I came across a pair of cod-definitions a while ago (I can’t find the reference), along the following lines:
- A jerk is someone who, because their attention is elsewhere or they don’t know the consequences of their actions, messes up things for other people
- An asshole is someone who knows that their actions will mess things up for other people but goes ahead anyway
Would you rather be seen as a jerk or an asshole? Probably neither! But, if you screw up in public—say by tripping someone or bumping into someone in public—you would rather that this be seen as an accident rather than a result of you (say) thinking that you need to get somewhere quickly as so you are going to push your way through the crowd regardless of whether you trip or bump other people.
How do we try to achieve this? We usually do this by following up an apology with an explanation, whether a real one or a made-up one: “sorry, just got new glasses yesterday and I’m still adjusting”. By giving this explanation, we are trying to change the perception of the person we offended by moving from the (seeming default) asshole category to a position that we might called “justified jerk”, where we messed up because we weren’t sensitive enough to realise that our situation (say, the new glasses) required more care, but at least we have some reason for it. We are essentially sending out an appeal for empathy.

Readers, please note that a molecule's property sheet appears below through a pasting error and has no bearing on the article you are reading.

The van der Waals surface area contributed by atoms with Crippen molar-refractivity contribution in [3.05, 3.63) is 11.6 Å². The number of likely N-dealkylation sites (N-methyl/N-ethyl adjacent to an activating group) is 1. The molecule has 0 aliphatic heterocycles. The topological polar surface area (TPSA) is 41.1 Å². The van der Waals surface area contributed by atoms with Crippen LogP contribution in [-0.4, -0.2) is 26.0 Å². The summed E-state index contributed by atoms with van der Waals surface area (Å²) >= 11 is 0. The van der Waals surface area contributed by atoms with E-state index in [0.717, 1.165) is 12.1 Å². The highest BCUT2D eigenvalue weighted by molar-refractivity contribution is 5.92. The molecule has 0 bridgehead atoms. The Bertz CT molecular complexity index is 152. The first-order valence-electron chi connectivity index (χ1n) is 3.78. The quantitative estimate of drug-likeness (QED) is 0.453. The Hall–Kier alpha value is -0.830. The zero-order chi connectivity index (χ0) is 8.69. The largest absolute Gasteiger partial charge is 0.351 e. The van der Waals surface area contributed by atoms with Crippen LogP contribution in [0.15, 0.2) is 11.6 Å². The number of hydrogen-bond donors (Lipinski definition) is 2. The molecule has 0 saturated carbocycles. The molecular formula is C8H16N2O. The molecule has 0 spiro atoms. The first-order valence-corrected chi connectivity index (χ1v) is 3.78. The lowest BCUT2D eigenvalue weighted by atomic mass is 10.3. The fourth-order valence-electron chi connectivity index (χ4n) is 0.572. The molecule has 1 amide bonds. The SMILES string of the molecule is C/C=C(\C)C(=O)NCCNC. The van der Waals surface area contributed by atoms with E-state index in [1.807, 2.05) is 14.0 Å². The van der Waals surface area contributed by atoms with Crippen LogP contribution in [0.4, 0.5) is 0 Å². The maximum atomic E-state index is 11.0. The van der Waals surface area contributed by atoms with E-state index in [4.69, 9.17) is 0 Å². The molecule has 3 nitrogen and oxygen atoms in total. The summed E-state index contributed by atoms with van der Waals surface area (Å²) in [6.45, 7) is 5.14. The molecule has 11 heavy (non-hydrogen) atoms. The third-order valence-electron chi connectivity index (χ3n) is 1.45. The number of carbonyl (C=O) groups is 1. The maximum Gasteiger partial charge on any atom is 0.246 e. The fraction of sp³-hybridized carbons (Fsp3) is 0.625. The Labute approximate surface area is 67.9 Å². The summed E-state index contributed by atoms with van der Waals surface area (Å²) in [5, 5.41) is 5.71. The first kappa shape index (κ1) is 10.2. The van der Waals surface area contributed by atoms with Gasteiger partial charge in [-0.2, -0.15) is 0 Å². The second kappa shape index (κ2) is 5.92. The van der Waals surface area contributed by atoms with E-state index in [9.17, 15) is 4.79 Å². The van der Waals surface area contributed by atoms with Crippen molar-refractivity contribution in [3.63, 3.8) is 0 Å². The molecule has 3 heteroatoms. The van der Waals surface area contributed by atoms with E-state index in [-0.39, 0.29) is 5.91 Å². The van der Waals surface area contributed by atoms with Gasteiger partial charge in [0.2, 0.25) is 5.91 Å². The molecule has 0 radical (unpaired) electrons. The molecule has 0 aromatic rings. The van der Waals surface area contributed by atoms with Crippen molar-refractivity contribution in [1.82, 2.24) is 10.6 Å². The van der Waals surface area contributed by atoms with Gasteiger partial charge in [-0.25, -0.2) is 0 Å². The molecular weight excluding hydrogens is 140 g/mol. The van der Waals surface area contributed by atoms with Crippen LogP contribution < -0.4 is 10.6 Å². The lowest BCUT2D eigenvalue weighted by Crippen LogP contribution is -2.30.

Usually, though, this doesn’t work. The explanation gets taken as an “excuse” and just harrumphed off. I wonder why? Perhaps this is a variant on the Dunning-Kruger phenomenon, where people who are bad at some task overestimate their ability at the task. I imagine that when we ask for empathy in the situation, the other person thinks “if I’d just got new glasses, I’d have been more careful and slowed down my pace of walking etc.”. As a result, we get bumped back into asshole territory: because we have tried to give an explanation, we have shown some awareness of the situation, and therefore given evidence that we had some understanding that we could have used to anticipate the problem, so the problem is because of our arrogant disregard rather than because of casual error.
Perhaps just an apology is better? But then, we don’t move they person away from their default position that we are doing this for assholey reasons. Perhaps there is no way out of this bind.